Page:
Skiers end season on hot streak
The 2005 season could not have ended soon enough for Aspen football players and coaches. Things sure changed in one year. The Skiers finished 2006 in impressive fashion, winning two of their final three games. They topped winless Coal Ridge, 34-16, in Friday’s season finale. Aspen (3-6 overall, 3-4) endured a seven-game losing streak in 2005 after a season-opening win at Norwood. In 2006, it tripled its win total and finished fourth in a competitive 3A Western Slope – a measure of justification for the team’s lofty preseason aspirations.”I’m not surprised. I very much expected these guys to do this,” Aspen head coach Travis Benson said Wednesday. “They played their hearts out in every game. We’ve really set something in motion for the coming years.
“We won’t be talking about just winning league games anymore. We will legitimately talk about .500 seasons.”The Skiers finished 3-3 during the season’s most difficult stretch. While it lost to the league’s top three teams – Roaring Fork, Olathe and Gunnison – by a combined score of 127-14, Aspen logged some memorable wins: The Skiers outlasted Cedaredge, 9-6, in the midst of a snowstorm Sept. 22 and impressed a large homecoming crowd with a 24-14 win Oct. 13 over Hotchkiss. And Aspen ran away from Coal Ridge on Friday.Junior Tucker Eason and senior Whit Fuller burned the Titans defense for touchdown runs in the first half as the Skiers took a 14-0 halftime lead. They had the chance to extend their advantage late in the second quarter but had some untimely penalties. Aspen, facing a first-and-20 following a holding call, executed a perfect reverse pass. Senior wideout Matt Beirne, who filled in for injured Harry Maniloff earlier this season at quarterback, took the pitch and fired a pass downfield for a first down. However, yet another holding call negated the play. On fourth-and-10 inside the 30, Benson decided to give sophomore Beau Seguin a shot at a field goal. Seguin came up short.The Skiers came out in the third and “methodically” moved the ball on the Titans, Benson said. After Maniloff connected with Beirne on a 30-yard slant pass, Seguin got loose on an end-around and scampered nearly 60 yards for the score. Eason then found the end zone for a second time.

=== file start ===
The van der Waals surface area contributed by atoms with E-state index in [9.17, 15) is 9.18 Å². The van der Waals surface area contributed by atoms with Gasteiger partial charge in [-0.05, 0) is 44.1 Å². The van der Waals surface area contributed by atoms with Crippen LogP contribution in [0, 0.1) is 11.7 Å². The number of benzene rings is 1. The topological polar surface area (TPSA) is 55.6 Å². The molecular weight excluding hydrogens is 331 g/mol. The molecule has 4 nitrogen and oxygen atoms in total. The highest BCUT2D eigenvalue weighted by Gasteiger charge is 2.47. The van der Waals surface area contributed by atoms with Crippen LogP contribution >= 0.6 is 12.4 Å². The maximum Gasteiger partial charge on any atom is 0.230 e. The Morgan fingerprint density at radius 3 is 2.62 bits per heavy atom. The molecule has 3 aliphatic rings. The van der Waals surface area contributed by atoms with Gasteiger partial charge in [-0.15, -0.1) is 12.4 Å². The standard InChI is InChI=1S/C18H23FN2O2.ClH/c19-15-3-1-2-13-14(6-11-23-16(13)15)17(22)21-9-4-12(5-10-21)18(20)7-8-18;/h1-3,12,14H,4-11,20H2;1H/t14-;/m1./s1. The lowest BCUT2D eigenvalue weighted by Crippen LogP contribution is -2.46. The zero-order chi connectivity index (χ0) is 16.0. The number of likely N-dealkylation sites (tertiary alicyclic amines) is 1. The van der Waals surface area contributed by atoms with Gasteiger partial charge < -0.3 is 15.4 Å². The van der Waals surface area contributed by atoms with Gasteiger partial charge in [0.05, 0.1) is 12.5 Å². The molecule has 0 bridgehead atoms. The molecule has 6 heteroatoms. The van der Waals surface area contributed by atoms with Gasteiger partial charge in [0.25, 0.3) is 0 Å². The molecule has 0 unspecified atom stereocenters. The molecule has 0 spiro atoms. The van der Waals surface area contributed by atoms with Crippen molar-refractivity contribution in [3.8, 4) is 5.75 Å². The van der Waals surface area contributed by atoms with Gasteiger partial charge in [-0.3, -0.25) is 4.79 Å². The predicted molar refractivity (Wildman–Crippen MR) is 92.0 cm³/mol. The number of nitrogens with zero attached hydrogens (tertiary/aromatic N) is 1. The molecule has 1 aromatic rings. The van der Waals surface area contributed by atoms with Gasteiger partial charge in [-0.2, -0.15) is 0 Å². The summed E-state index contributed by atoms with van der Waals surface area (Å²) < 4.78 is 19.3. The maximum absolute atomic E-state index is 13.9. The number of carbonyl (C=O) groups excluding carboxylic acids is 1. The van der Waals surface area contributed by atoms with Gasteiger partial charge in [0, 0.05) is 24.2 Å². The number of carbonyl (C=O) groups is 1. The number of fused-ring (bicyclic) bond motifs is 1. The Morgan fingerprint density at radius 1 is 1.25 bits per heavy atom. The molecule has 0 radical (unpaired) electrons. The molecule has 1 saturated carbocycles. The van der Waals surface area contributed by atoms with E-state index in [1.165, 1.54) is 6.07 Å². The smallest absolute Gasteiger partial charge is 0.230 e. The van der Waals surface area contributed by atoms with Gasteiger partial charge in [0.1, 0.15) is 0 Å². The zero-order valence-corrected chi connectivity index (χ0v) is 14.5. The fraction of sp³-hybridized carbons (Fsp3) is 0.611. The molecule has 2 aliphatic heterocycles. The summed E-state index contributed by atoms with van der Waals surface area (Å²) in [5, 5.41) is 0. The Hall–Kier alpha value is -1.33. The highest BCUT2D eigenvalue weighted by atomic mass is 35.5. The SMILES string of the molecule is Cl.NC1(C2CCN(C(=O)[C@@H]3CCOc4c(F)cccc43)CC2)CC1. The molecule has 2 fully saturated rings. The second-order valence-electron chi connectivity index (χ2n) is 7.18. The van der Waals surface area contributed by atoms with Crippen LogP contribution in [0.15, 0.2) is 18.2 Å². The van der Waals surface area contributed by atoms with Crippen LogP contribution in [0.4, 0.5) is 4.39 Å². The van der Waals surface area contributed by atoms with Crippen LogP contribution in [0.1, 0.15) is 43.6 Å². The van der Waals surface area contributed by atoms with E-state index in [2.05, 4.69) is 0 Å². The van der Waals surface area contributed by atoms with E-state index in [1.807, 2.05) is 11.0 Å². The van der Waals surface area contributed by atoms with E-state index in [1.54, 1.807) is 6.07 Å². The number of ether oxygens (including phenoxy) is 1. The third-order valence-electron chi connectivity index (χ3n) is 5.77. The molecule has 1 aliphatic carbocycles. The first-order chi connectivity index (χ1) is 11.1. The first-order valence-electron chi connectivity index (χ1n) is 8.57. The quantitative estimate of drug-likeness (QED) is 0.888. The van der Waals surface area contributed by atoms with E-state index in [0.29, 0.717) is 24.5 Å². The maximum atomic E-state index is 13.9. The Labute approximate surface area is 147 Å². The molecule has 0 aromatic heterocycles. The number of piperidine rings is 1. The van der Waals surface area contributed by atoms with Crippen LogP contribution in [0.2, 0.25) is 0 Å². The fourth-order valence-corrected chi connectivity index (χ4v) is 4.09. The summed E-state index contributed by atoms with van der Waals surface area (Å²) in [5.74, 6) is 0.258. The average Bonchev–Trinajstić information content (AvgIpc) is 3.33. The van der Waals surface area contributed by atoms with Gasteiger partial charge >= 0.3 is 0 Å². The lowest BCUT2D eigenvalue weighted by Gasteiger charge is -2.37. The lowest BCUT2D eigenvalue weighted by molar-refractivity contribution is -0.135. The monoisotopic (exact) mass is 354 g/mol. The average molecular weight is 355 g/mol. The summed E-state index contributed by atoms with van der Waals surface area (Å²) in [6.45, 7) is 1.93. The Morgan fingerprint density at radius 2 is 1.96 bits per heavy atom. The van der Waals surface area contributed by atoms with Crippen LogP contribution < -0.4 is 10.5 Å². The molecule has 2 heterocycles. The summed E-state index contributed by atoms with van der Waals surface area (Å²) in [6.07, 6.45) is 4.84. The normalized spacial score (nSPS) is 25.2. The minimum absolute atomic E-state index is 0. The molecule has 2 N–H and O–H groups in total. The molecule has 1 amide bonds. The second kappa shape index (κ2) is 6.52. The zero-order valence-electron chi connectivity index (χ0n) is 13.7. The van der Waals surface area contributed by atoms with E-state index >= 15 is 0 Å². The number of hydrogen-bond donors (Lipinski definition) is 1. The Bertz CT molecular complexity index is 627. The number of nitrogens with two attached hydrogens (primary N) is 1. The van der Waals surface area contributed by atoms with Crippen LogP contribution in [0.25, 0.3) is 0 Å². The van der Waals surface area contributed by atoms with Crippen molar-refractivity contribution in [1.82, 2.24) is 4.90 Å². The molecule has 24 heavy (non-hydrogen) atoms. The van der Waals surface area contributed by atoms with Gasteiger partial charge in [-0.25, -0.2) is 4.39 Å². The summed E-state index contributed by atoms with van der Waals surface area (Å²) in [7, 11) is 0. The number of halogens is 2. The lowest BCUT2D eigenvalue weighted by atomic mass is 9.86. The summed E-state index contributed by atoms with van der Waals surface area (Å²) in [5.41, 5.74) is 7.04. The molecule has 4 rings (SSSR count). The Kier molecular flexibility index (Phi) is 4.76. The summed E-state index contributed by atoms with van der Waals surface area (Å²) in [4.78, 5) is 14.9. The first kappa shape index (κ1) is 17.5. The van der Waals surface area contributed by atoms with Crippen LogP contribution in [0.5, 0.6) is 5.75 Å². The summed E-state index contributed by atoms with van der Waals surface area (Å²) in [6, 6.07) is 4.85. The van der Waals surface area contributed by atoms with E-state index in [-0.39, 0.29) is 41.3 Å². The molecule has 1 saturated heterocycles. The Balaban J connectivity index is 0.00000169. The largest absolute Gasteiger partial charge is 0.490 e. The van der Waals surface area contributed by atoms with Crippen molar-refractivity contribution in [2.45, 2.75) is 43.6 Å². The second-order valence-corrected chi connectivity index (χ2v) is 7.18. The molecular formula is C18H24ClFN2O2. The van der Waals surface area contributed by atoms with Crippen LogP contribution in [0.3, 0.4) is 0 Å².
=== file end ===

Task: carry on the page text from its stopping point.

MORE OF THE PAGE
Maniloff, who injured his throwing shoulder two weeks ago and sat out his team’s game with Gunnison, showed confidence in his arm during the second half, Benson said.”Harry gains more confidence with every game he plays. He was a big part of things, because we were able to keep all our receivers out on the field,” Benson said. “We have our greatest success when we spread the ball out across the field. It makes a world of difference when we loosen people up with the pass.”The defense did not go unnoticed. A unit consisting of both young and tenured players executed a goal-line stand to seal victory in the final game for Aspen’s 13 seniors.Of the four teams that beat the Skiers in conference play, only Basalt failed to earn a postseason berth.”With two weeks to go, our chances for the playoffs were still there,” Benson said. “Considering where we’ve come since last year, the kids should be proud. They played up to expectations.”
Aspen’s finish isn’t the only reason for Benson’s optimism. While they do lose 13 players, only two – Beirne and senior Michael Ufkes – are key skill-position players. Maniloff will return for a senior season, his third at the helm of the Aspen offense. He will again join Eason, fullback Adam Huber and occasionally Seguin in the backfield. The Skiers made great strides in the past year, Benson said. And there’s reason to expect more to come. “This season will prove to be a big building block for our younger guys,” Benson said. “I think we have set something in motion for the coming years.”Jon Maletz’s e-mail address is firstname.lastname@example.org
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